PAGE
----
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and made unwelcome physical contact...of a sexual nature" with Gregory. In particular, Daly asked Gregory if she knew what a "sexual perpetrator" was, explained "in graphic detail[]" how a rape may occur, told her "how easy it is to rape a woman," and "described sodomy and anal intercourse relating to boys in detail." Gregory further alleges that Daly repeatedly came into her office, closed the door, and stood uncomfortably close to her, despite her requests that he move away.

In response to these actions, Gregory complained both to her immediate supervisor and to Daly directly. The supervisor, however, was herself terminated after making similar complaints about Daly, and Daly's reply to Gregory's complaints was that she should "get on board or quit." Gregory's new supervisor, acting on Daly's instructions, imposed novel restrictions on her work activities, including the requirement that she, unlike other employees, provide a "minute by minute" record of her movements.

In April 1997, Gregory, along with other CAAGC employees, filed a lawsuit in state court concerning Daly's behavior,2 and Gregory continued to file internal grievances concerning him. Despite Gregory's complaints, her employer did nothing to stop Daly's actions. In the meantime, Daly's conduct worsened. He made hostile comments concerning the lawsuit Gregory had filed, started to threaten her job, and subjected her to baseless disciplinary actions. According to Gregory, her ability to do her job began to be compromised by Daly's harassment, as he took steps to undermine her supervisory authority, withheld information necessary to her work, and prevented her participation in important training sessions that other staff members attended. Throughout, Daly belittled Gregory, yelled at her, called her stupid, and made vulgar, sexually explicit comments to her.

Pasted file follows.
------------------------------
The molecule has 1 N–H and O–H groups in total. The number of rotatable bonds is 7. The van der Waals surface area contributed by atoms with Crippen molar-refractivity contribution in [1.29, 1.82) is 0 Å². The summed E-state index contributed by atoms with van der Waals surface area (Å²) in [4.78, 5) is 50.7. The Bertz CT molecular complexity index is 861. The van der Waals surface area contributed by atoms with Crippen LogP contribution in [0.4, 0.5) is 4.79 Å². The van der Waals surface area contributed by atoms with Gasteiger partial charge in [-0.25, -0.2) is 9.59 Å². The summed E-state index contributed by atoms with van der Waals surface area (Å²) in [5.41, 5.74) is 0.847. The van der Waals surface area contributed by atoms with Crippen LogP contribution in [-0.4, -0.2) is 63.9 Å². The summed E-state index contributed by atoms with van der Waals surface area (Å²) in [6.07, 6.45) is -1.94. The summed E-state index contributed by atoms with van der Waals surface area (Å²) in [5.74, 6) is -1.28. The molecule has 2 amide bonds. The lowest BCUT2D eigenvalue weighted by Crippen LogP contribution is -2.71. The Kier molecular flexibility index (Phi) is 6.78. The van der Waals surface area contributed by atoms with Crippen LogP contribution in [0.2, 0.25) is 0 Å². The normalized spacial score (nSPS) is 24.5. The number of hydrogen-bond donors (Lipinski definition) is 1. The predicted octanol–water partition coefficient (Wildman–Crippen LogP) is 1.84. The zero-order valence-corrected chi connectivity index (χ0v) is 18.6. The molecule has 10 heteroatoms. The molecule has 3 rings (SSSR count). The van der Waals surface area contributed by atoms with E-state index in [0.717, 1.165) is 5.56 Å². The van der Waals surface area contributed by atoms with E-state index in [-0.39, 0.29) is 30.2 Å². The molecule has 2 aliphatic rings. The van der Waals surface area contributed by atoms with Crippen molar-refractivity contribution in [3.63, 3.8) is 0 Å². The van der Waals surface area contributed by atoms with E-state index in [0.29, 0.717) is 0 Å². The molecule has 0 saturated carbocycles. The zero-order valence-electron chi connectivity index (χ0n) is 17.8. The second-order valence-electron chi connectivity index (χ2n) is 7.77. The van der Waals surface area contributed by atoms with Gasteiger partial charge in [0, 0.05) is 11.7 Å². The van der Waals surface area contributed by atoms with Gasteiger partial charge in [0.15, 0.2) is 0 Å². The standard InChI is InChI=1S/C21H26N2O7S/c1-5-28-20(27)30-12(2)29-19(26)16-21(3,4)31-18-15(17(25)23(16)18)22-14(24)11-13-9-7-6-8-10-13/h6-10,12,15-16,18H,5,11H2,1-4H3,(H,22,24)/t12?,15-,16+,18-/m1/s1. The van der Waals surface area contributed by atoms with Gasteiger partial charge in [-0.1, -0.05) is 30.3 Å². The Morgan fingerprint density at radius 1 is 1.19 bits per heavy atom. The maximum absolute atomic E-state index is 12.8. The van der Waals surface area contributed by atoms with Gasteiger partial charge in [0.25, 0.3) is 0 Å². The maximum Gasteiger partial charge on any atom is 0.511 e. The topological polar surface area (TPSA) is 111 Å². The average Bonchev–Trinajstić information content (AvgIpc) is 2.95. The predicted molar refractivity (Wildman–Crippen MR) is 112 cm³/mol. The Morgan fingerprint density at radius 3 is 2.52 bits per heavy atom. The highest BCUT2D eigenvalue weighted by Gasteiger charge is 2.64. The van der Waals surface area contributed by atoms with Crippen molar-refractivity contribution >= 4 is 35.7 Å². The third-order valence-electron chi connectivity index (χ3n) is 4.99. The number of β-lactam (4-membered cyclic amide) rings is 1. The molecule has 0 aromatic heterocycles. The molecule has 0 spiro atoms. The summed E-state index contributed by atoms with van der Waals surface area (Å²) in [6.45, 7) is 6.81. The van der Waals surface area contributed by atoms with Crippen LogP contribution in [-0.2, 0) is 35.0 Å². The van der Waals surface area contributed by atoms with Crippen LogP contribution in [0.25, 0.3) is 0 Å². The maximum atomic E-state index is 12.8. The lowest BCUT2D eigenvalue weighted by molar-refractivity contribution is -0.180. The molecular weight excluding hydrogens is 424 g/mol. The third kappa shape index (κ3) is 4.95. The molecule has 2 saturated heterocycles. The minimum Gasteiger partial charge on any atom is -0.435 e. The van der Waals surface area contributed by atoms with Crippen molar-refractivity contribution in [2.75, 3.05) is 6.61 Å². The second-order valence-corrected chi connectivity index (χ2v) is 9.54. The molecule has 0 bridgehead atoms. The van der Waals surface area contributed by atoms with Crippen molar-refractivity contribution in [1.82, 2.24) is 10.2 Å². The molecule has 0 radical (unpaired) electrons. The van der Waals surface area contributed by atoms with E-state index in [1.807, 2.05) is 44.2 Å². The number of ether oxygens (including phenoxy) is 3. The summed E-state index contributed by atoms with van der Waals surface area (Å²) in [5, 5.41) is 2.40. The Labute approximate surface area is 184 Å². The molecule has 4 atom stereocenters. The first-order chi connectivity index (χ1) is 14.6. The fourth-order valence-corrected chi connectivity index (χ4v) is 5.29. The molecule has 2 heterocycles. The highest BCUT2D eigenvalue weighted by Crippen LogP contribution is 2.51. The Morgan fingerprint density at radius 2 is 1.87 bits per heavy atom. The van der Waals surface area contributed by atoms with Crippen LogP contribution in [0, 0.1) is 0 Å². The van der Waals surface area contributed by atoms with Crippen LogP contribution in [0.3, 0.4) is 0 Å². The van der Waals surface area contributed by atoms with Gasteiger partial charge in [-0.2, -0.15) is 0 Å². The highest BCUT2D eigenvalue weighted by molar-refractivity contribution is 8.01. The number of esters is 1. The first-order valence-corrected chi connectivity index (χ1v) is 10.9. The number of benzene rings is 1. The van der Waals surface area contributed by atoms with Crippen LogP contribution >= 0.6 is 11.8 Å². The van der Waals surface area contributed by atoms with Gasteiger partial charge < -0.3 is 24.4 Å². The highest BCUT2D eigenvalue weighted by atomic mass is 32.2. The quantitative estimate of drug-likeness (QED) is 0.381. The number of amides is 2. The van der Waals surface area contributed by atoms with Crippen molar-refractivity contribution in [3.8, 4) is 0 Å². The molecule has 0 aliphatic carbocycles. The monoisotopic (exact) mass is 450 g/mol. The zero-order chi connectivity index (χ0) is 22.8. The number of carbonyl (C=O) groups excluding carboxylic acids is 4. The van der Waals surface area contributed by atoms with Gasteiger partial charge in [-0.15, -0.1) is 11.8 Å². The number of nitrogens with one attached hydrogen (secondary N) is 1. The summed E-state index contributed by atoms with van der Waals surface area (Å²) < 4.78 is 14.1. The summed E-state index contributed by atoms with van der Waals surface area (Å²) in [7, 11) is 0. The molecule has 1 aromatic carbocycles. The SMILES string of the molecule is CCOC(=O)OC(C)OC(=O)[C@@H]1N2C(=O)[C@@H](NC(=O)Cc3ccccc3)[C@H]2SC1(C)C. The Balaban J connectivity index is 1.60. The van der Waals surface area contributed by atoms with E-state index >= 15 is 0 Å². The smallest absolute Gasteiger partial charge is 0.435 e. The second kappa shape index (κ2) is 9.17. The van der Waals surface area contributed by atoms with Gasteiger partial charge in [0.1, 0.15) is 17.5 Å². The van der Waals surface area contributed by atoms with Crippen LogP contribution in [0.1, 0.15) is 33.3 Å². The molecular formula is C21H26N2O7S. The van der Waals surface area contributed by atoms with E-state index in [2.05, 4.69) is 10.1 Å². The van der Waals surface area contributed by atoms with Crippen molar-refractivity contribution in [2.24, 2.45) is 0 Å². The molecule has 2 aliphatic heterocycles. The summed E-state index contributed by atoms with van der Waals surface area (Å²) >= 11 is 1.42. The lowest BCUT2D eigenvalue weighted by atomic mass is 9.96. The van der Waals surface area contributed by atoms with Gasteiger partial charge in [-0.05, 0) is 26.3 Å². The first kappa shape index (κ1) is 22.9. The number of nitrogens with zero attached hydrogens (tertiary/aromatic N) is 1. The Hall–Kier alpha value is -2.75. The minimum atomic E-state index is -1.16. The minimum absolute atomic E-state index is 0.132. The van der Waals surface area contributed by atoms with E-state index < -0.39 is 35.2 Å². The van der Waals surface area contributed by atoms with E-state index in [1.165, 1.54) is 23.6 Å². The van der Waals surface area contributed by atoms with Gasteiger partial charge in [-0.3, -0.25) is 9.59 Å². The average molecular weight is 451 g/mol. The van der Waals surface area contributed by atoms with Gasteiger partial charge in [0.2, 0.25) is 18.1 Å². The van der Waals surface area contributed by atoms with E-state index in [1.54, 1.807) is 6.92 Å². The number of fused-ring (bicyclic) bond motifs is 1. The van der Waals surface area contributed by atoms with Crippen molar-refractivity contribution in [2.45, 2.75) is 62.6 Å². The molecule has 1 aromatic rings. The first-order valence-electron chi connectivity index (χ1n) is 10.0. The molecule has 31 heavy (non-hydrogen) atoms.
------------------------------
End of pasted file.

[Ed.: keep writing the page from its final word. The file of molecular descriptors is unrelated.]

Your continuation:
In addition to this harassment, Daly withheld from Gregory raises that other staff members received. Ultimately, in February 1998, Gregory was fired. Daly explained to her that she was unqualified for her position, an accusation Gregory denies.

Gregory filed a charge of discrimination (alleging sex discrimination and retaliation) with the EEOC in July 1998. After a right-to-sue letter was issued by the EEOC, this action was timely brought. In due course, defendants moved to dismiss under Rules 12(b)(1) and (6), arguing that plaintiff had failed to state a Title VII3 claim and that the district court should not entertain this lawsuit while the earlier-filed litigation was still pending in state court.

The district court granted defendants' motion under Rule 12(b)(6). See Gregory v. Daly, 78 F. Supp.2d 48 (N.D.N.Y. 1999). In a brief opinion, the court characterized the complaint as containing nothing more than accusations of "'demeaning' comments,'" id. at 49, and as failing to address the factors that, under Harris v. Forklift Systems, 510 U.S. 17 (1993), bear upon whether harassment is sufficiently severe or pervasive to be actionable. The court specifically noted that Daly's comments concerning sexual abuse of children might have been innocuous because they were relevant in the professional context of Gregory's and Daly's roles as caregivers. See 78 F. Supp.2d at 49. And with respect to the claimed denial of pay increases and termination,